SC: The room recalls the display mode of anthropological museums. Working on it, were you thinking of museology and how the selection, display, and association of different elements give a different interpretation of history?

HE: Oh, yes. In many ways this work looks at how institutions present things, and the importance of the word display. If you see the same object in a different environment, its meaning is transformed; and it is influenced by what might be hanging or standing nearby, behind or around it. For my part, I tried to create an image, a mood. It is a life-size image with a frame around it. The process of association is the same as that of the collages, just on a different scale. I took something existing and I worked around it.

Haris Epaminonda, Tarahi V still from Tarahi IIII, V, VI, three-channel video installation, 2007

SC: The same cut-and-paste process recur in the series of short videos titled Tarahi IV assemblages of fragments from found videos and films. First of all, what does Tarahi mean?

HE: Tarahi is a Greek word, in English it translates as something like turmoil.

SC: Lets take Tarahi VI. How did you realise it, where did you source the images and how did you choose the music?

HE: The images were taken from Greek films of the 1960s. I chose the ones that I felt closest to. I never know what I will come up with but I generally have a strong feeling of how to work with images and sound. It is all about rhythm and the way things come together. Robert Bresson says: ...you take two images, they are neutral, but all of a sudden, next to each other, they vibrate, life enters them.... This is what I feel with moving images, it is what you do with them and the order they appear in that can trigger a movement not just motion but also emotion. Of course sound plays a big role as well. In this case, one piece runs through Tarahi IIII, V, VI Alexander Scriabins Tenth Sonata [1913].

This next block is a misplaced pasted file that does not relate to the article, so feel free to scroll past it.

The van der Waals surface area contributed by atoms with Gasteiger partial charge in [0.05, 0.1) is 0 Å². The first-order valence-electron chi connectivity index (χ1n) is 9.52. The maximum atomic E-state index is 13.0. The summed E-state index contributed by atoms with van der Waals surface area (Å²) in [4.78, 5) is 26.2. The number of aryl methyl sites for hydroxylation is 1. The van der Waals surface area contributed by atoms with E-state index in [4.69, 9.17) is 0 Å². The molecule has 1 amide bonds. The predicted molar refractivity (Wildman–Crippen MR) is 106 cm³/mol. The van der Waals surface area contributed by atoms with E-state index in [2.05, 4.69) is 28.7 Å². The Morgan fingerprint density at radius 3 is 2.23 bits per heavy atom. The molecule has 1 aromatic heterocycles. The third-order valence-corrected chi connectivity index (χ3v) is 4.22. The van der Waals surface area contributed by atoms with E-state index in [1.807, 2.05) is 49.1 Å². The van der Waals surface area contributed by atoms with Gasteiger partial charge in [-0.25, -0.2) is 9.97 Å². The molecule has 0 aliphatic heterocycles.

SC: Bressons work is a point of reference in your work, whom else you find important to observe?

HE: Photographer Luigi Ghirri and Bresson are the two names I can think of right now. Both of them have left deep impression on me.

SC: What are you working on now?

HE: I am gathering the material I have filmed with a Super 8 camera. I filmed mainly animals for the moment. I would like to create an octagonal space where each side is a screen for a projection, so you can turn around yourself and view them all at once like a panorama.

This interview was recorded at Haris Epaminonda's studio, in Berlin, April 2008.

- Sonia Campagnola